British prehistorian whose speciality was the Palaeolithic period throughout the Old World and who spent a lifetime teaching others and instilling students with enthusiasm for study and archaeology. Educated at Eton and Trinity College, Cambridge, he was a lecturer in the faculty of Archaeology and Anthropology at Cambridge University from 1926 until his retirement in 1958. During this time he published many books and papers, notably Our early ancestors (1926, Cambridge: CUP) and The Old Stone Age (1933, Cambridge: CUP). He travelled extensively in Spain, Russia, Africa, and Turkey and played an important role in opening up the study of the Stone Age in Africa. He studied the French and Spanish caves under the direction of Abbé Breuil, he was at various times President of the Prehistoric Society and Section H of the British Association, and he was elected a Fellow of the Society of Antiquaries in 1923.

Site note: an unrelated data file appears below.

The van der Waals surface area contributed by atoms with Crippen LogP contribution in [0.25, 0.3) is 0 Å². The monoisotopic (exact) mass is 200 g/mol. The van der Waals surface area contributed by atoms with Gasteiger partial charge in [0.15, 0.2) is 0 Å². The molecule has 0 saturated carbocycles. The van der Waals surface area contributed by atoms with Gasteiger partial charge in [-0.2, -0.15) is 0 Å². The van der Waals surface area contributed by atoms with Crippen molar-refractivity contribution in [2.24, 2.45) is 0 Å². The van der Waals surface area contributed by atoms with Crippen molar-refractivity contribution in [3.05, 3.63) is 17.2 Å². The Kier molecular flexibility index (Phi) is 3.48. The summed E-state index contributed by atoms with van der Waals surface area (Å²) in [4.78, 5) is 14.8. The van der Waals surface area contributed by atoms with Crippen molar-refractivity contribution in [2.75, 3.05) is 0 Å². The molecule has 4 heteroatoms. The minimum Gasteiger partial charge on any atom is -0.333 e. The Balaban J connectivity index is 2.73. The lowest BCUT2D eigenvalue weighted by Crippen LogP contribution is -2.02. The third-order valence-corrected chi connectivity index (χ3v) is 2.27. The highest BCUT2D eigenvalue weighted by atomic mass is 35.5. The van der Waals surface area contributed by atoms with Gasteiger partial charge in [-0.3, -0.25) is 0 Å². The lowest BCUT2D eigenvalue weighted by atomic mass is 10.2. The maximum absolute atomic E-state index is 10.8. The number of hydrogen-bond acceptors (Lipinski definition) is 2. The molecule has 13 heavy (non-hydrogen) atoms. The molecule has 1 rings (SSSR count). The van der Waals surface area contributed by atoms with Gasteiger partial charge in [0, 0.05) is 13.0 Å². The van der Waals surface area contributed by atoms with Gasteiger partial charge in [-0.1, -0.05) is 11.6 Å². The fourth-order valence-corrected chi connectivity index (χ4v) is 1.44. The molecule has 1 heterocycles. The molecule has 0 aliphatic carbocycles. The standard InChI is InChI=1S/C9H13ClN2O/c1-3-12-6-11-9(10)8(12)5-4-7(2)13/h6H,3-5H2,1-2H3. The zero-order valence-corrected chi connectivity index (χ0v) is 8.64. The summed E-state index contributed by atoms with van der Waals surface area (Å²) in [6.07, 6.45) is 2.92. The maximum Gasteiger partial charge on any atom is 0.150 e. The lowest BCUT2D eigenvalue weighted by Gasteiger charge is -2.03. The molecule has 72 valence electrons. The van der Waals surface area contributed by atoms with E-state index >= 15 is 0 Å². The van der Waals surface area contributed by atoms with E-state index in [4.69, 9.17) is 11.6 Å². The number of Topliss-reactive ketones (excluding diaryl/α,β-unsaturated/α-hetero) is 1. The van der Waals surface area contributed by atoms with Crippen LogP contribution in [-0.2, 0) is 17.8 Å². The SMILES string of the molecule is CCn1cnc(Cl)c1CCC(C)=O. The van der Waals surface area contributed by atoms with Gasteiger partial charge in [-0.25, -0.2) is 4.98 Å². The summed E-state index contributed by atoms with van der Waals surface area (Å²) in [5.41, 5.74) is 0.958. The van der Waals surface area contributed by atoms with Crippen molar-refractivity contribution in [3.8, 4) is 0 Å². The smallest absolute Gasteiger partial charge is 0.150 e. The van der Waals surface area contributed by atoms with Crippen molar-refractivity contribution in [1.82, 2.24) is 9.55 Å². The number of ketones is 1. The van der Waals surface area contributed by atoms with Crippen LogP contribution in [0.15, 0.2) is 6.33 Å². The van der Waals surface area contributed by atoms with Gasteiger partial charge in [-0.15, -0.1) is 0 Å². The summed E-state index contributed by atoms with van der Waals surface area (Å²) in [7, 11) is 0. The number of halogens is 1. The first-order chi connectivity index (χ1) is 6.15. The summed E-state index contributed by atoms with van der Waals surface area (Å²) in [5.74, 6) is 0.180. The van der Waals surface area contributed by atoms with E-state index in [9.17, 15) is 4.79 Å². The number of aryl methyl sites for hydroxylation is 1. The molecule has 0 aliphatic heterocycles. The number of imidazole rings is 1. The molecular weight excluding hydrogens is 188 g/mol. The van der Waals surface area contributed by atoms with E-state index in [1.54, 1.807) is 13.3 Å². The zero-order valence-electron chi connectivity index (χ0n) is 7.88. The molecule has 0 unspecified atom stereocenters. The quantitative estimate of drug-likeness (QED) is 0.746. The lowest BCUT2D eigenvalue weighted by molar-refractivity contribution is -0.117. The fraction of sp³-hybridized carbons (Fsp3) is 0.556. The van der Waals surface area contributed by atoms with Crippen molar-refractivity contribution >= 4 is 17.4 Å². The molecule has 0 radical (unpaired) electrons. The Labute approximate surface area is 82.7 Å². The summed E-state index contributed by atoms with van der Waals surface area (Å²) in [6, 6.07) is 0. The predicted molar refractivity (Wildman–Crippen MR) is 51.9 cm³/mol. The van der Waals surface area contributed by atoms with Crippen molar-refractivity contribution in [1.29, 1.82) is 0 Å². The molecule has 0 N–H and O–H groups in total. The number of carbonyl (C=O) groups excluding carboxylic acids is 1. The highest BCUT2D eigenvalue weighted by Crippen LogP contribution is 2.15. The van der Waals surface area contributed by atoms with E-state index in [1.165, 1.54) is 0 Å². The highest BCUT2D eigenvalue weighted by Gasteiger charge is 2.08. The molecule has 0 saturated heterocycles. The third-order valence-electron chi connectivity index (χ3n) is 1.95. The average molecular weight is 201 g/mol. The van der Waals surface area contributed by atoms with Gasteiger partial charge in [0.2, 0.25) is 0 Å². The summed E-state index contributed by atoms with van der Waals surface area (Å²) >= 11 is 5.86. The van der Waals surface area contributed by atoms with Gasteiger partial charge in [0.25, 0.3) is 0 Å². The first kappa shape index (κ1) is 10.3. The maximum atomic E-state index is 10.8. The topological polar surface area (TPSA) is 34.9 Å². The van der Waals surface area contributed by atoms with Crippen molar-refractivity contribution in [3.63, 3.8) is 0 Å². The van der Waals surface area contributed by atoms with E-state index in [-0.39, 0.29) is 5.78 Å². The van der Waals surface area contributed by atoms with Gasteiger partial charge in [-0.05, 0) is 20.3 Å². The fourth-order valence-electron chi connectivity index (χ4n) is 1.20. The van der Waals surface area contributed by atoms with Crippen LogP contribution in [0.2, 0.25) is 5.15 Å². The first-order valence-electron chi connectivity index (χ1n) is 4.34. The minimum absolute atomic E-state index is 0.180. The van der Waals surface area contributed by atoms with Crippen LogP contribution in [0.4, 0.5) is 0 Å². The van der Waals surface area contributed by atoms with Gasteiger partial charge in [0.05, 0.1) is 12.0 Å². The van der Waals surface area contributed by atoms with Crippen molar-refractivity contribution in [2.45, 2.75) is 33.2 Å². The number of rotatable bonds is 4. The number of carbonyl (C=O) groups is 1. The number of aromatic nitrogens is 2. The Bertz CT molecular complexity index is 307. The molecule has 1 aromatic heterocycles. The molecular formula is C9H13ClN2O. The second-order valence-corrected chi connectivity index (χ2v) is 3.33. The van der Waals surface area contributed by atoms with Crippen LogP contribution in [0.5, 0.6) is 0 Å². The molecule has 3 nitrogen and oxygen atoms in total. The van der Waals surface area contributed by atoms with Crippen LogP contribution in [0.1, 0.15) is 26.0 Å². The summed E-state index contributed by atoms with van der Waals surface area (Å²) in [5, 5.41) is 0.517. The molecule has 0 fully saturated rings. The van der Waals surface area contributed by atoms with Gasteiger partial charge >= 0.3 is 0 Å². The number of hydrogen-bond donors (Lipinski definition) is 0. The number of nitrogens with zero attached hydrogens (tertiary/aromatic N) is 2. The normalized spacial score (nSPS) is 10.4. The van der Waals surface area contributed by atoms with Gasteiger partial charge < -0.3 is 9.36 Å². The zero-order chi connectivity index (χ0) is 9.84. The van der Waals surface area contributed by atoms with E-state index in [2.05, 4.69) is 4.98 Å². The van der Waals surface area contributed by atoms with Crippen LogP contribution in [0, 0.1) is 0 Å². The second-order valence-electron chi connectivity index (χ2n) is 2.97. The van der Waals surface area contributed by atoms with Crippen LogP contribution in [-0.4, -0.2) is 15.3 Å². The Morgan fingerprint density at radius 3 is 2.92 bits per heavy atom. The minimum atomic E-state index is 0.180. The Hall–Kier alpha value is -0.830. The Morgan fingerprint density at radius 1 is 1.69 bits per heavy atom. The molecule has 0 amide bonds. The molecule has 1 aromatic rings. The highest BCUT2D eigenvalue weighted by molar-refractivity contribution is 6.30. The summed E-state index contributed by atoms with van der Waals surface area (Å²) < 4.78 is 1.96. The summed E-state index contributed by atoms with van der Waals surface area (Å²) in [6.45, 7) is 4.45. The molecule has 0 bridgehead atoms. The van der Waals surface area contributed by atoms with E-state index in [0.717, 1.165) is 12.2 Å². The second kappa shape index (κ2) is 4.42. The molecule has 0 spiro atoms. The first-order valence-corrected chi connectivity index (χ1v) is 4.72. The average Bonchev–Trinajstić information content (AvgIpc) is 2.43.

Antiquaries Journal, 52 (1972), 443–4